At 1100 today, I ...........

was in the depths of a very large wood of some 300 acres. My shorthair pointer was with me. Absolutely no suggestion of anyone else there with us. We were in a small circular clearing but the trees met above. Weak sunlight filtering through. The wind soughing through the trees a bit like a Stephen King setting. Leaves falling slowly; just like those scarlet ones that will fall at the Festival tonight. As the hand moved to the exact hour, a deer came into the far side of the clearing. It saw us but did not move but just gazed at us. My dog picked up on it but did nothing. Unusual as she is normally very keen for a command if she sees things like that. The sun suddenly increased in strength so that the rays were like those one sees in a cathedral. I bowed my head and then looked back up to see what the deer was doing. It remained stock still. I then saw, quite clearly, the faces of some six guys; comrades who died before their time. One of my old Labradors also came and checked things out. There must have been something in the air as my eyes and nose were streaming and I had a pain at the back of my throat. The deer threw it's head up and trotted off. Everything came back to normal. I have known deep depression but this was none of that. Time, memories and circumstances lifted a veil. I'm as totally relaxed as after a good gymn session and steam room.
I'm glad I avoided people and chose to be somewhere quiet.

So, what did you guys get up to at 1100 today, 11 November.
I sat at the computer listening to the 'official silence' on R4, looking at a Google Earth picture of Camp Abu Naji and thinking about the five guys we lost there last year and praying for their families who will find today and tomorrow a terrible burden.
My experience was prosaic, mundane even, by comparison with your most moving one.

Amidst the hustle and bustle of our city's Primark, the store PA gave a 5 minutes heads up, then came the silence. I have to say it was more marked by the stark contrast with the before and after.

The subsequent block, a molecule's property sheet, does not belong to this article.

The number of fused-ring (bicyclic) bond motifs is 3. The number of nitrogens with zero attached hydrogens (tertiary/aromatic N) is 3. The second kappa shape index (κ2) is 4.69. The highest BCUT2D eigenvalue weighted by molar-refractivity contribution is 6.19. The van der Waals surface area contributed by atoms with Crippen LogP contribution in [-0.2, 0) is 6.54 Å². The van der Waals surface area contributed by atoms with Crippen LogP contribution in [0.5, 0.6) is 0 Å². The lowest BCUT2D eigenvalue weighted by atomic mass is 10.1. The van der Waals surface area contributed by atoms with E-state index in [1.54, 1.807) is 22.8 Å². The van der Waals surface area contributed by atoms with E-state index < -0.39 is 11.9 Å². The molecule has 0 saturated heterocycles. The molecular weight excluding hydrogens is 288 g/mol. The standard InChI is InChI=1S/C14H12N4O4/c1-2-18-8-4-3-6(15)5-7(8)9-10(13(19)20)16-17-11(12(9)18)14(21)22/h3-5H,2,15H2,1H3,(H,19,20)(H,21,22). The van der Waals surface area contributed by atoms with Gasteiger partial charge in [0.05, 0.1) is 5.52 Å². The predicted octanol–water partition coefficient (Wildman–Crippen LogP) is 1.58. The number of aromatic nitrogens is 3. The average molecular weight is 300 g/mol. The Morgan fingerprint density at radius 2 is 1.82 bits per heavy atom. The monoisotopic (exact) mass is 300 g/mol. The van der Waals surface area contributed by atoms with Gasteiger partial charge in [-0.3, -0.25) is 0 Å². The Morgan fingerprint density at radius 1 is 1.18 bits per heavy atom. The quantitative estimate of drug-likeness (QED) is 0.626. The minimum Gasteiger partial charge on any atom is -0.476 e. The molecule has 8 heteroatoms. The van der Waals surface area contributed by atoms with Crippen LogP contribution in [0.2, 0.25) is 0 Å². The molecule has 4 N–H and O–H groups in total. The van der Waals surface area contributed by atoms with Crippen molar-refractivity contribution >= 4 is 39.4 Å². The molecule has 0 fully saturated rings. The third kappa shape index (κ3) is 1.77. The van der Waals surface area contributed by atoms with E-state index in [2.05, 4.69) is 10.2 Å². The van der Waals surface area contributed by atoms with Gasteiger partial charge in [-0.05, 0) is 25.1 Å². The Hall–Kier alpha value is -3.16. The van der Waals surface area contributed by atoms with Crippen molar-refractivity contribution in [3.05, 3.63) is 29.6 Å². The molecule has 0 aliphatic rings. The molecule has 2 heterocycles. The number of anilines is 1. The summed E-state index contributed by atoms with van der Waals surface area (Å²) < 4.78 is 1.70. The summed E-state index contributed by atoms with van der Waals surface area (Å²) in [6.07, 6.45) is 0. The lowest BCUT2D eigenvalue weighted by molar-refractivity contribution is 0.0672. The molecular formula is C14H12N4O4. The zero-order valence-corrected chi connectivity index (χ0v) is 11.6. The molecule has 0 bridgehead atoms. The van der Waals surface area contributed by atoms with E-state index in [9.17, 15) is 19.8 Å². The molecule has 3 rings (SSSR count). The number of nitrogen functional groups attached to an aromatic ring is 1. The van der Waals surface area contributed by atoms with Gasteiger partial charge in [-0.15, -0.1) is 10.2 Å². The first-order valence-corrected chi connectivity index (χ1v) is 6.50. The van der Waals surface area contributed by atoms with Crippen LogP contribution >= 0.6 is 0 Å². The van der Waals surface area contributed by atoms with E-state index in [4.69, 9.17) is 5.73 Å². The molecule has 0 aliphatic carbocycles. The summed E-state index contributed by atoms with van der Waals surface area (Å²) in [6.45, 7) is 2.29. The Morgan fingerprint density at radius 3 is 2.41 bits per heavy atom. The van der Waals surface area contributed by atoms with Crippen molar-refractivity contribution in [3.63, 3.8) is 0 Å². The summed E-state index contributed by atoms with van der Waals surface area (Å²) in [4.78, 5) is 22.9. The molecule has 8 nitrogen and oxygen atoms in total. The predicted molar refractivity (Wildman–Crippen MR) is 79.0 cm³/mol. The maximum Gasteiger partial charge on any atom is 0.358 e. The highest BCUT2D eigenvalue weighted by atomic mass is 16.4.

The lights dimmed and, in a large store full of previously jostling people, the whole ambience changed: everyone stock still, no sign of impatience at all on the floor I was, a peaceful calm you would not otherwise have thought possible in that context. Then the lights rose, and normal proceedings resumed almost seamlessly.
...gathered our junior football teams in a circle in the middle of the rec and talked about the lads who had played football on the same field and then gone to war; never to return or to return changed for ever. Two minutes of absolute silence from 8 - 11 years olds is quite something...


Was awoken to the sound of Big Ben chiming the first of eleven. Cursed myself for being so knackered, woke up and observed the silence, moaned to my wife that she hadn't woken me, to which she replied she had tried, then eventually made my way down to the cenotaph about 1/4 mile away, then wandered around the Abbey grounds looking at the memorials. I'm really a bit miffed with myself...


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... was attending a moving Remembrance Service in Camp Butmir, Sarajevo, attendend by many of nations serving in EUFOR and NATO missions here. The Padre's sermon was moving, but not heavy. I saw a few tears shed amongst the congregation... until my own tears blurred the image. We then partook of the traditional curry lunch (with our multi-national brothers) and drank a few pints for those who have gone before us...

edited - because it needed it...
Was standing on the side of the road in Abergavenny watching a small band of the old and bold at the cenotaph (which idiot decided to put it in the middle of the road?). Was impressed by some cars that stopped for the silence, wasn't by most of the rest that just charged on past.